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Egyptian clerics seek an end to mosque siege

August 17, 2013|By Jeffrey Fleishman and Raja Abdulrahim

CAIRO -- Clerics from Egypt’s top religious institution attempted to end a siege Saturday at a Cairo mosque, where Muslim Brotherhood supporters hunkered inside as mobs cursed them from the streets amid the rattle of automatic weapons fire.

Clerics from Al Azhar, Sunni Islam’s most revered university, hurried through tear gas and entered Al Fatih mosque in Ramses Square. Police fired into the air to push back crowds at the entrance as military officers and the clerics tried to negotiate an end to the clash.

Hundreds of Brotherhood supporters and anti-military protesters took cover in the mosque and turned it into a makeshift field hospital during demonstrations on Friday. They refused to leave the building, fearing they would be attacked by security forces and vigilantes. Egyptian media reported that both sides exchanged fire after a gunman purportedly shot at police from the mosque’s minaret.

“The government seeks reconciliation but not with those whose hands have been polluted by blood and who have defiled the law,” said interim Prime Minister Hezam Beblawi.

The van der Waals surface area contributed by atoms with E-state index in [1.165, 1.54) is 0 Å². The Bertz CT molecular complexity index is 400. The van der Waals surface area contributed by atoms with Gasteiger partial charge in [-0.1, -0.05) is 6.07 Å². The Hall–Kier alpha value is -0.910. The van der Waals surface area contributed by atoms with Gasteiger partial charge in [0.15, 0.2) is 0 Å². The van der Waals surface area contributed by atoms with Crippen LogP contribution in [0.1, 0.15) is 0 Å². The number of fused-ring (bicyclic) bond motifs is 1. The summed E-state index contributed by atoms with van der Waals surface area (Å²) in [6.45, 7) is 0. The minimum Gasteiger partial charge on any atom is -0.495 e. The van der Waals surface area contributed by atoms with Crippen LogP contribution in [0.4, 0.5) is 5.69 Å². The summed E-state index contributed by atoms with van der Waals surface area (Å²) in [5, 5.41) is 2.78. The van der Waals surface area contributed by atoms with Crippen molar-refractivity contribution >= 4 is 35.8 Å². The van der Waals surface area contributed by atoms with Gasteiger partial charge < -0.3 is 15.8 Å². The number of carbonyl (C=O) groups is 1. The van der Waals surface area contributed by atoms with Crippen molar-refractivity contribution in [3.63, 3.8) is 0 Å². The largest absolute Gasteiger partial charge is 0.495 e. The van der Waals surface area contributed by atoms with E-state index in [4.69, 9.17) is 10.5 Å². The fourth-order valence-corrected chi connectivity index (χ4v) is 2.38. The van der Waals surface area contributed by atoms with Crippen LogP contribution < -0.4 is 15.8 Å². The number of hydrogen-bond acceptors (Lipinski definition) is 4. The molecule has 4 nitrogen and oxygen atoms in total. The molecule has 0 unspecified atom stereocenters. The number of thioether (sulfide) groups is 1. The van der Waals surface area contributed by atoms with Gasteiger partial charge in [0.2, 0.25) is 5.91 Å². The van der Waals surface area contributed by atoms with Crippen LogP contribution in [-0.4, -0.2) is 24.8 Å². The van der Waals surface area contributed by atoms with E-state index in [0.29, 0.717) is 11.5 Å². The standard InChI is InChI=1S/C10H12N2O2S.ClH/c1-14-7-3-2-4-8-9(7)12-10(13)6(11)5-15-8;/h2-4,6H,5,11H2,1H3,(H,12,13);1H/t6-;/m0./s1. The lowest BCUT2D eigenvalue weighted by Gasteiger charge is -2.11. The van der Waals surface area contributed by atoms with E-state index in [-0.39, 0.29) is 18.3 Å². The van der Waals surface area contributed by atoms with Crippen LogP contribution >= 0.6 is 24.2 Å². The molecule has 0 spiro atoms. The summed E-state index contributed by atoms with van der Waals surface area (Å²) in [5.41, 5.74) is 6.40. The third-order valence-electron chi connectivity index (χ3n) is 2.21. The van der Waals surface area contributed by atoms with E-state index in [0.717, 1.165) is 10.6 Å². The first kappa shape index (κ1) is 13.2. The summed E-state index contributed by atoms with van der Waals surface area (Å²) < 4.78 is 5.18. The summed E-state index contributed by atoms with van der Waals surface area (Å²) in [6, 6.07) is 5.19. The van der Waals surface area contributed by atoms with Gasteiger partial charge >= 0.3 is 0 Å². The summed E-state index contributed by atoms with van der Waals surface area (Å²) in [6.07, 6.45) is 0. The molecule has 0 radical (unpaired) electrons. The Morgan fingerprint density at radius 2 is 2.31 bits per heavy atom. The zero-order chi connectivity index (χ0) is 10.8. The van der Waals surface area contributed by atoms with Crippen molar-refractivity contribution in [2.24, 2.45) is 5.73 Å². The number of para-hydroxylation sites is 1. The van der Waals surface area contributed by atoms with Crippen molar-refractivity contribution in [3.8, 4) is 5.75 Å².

The standoff came as Egypt’s army-backed government announced it was considering banning the Brotherhood, which until a coup last month that toppled Islamist President Mohamed Morsi was a powerful political voice. Security forces, which killed more than 600 Brotherhood supporters and anti-military protesters on Wednesday, appear intent on crushing the Islamist organization.

The scene at Al Fatih mosque was a troubling indication that vigilante groups, some known as Popular Committees, were emerging to support the army against the Brotherhood. For much of the day, security forces did not prevent mobs from massing around the mosque or from beating a number of people as they exited the building toward police trucks.

“This isn’t the way it’s supposed to be,” said Hamdi Abdelgelil, who stood in the courtyard of the mosque as men with sticks beat a man attempting to leave the mosque. The man retreated back inside, running up blood-speckled steps.

“This is not Egypt. Where is the security?” said Abdelgelil, shaking his head. “These people [the army] are supposed to be our masters, but we look like barbarians.”

Egypt’s Health Ministry announced Saturday that 173 protesters and 57 policemen were killed in nationwide clashes Friday. One of those reported dead was the son of Brotherhood Supreme Guide Mohammed Badie.


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Special correspondent Ingy Hassieb contributed to this report  

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